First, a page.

Dicaprio left, Edward right

The trek was fucking hard. The path in Jirisan isn’t like the mostly flat and clear-cut paths of mainstream treks at home or in NZ, it were hellishly steep, long and involved rigorous rock climbing.

Here’s a Q&A I just conducted with Nicole about our trek:

Me: How was the trek?
Nicole: It’s difficult but if you have time you can finish it. Just don’t pick the Jungsung-ri trek (the one we did)

M: What did you think of the steepness?
N: (shows vertical arm) What’s this? Steeper than 45degrees.

M: Are you sore?
M: Calf and I dunno why this part (points at ankles). And we have really stinky socks and feet. Now I understand why everyone washed their feet at Yeonacheon (around the middle of the trek).

M: Would you rather do the whole trek again up and down or pay $100?
N: Jungsung-ri?! cable car maybe.

M: How did you feel at the end of the first day?
N: Hhhhrrrhh, I dont really want to walk anymore. Why does it take so long? When am I going to be there? . . . Nick, he didn’t fulfill his promise*.

The next day my calves, shins and knees were so sore walking on flat ground felt like climbing up a vertical slope with anvils tied to my legs.

This is what I thought about when the going got tough.

pic of chicken

When I finally ate it I felt like I’d conquered the world.

The next day Nicole and I left for Suncheon, me on my bike and Nicole hitchhiking. I had been given directions to a rural road by a couchsurfer but somehow I got confused and ended up on the highway again.

Bad news:
The highway took me through a tunnel. I was really scared. Korean tunnels are very dark and many drivers just race through without turning on their lights. The only way I knew a car was near was by hearing it but the tunnel acoustics distort the sounds so I could never know how close a car was, only that it had entered the tunnel. The sound was long and hoarse like the jeer of some machinal ghost calling me to a highway graveyard. Over my whole trip I had never felt so stressed. I spend the kilometre wishing for the end of the tunnel to appear. I felt like I was riding through the entrance to hell.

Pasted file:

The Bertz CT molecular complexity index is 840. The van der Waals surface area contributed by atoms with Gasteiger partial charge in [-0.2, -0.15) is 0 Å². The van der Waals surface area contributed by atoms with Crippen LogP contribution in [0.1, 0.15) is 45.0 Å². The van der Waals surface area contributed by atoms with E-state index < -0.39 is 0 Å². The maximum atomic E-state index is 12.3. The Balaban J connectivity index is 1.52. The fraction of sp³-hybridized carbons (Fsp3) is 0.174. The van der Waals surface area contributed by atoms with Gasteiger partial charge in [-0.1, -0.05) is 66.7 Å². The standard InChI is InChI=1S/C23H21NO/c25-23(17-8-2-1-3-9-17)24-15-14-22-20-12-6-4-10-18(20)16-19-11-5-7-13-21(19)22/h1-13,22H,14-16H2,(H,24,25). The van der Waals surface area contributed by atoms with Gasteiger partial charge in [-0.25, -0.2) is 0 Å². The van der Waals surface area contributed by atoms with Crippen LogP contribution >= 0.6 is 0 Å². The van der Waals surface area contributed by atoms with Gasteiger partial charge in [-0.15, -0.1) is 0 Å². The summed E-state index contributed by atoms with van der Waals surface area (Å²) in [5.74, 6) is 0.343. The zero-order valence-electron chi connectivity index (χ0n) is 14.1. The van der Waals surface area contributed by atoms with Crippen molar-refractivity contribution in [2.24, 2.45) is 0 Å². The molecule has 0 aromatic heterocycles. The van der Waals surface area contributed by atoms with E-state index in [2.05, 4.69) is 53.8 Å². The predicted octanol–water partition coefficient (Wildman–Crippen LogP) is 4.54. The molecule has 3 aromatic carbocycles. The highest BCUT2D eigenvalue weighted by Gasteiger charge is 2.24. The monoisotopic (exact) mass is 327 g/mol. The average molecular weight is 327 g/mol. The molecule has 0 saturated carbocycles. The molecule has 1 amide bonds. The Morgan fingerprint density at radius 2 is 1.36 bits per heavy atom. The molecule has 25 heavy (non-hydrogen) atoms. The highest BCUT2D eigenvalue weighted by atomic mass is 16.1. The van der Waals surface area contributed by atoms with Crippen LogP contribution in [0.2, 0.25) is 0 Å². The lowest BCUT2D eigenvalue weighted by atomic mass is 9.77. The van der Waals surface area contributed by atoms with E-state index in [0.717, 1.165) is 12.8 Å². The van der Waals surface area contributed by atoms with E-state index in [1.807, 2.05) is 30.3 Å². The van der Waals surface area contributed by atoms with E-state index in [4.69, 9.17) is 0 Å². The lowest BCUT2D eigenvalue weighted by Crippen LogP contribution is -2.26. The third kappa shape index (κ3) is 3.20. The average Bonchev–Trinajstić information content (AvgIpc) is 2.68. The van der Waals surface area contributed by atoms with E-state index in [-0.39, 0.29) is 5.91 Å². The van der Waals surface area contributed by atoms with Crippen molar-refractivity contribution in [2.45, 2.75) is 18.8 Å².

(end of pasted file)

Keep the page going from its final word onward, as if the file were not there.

Good news:
10km out of Suncheon I heard someone yell my name. The shock almost caused me to crash into a roadside barrier. It was Nicole, she was hitchhiking in a cab. The car pulled over and I met Kim and Jang, a loving couple of middle aged Korean hikers. They convinced me to jam my bike precariously into the boot and Kim, who talks like an ecstatic army sergeant, said he’ll shout us lunch at his favourite restaurant.


Guk bap with blood sausage and rice noodles. One of the best meals Korea has given me.

Nicole and I are in Suncheon now, a mainly rural town with a flashy centre dotted with churches which look like casinos. Nicole’s been a great travel partner. She’s funny, nice and comfortable to travel without any plan at all like myself. I feel so endeared to her now I’ve started saying when you come to Sydney instead of if. I’m trying to convince her to come to Jeju island with me tomorrow.

*Stupidly we bought an 800g bag of coconut roasted peanuts. We mixed them with raisins and dubbed it Shazam. Even though we ate it every time we stopped (a lot) we couldn’t eat enough it. We traded it for anything we could get. – See food diary for details of the ridiculous amount of things given to us.
*I promised Nicole if the trek got to hard I would tie a string between us and drag her the rest of the way.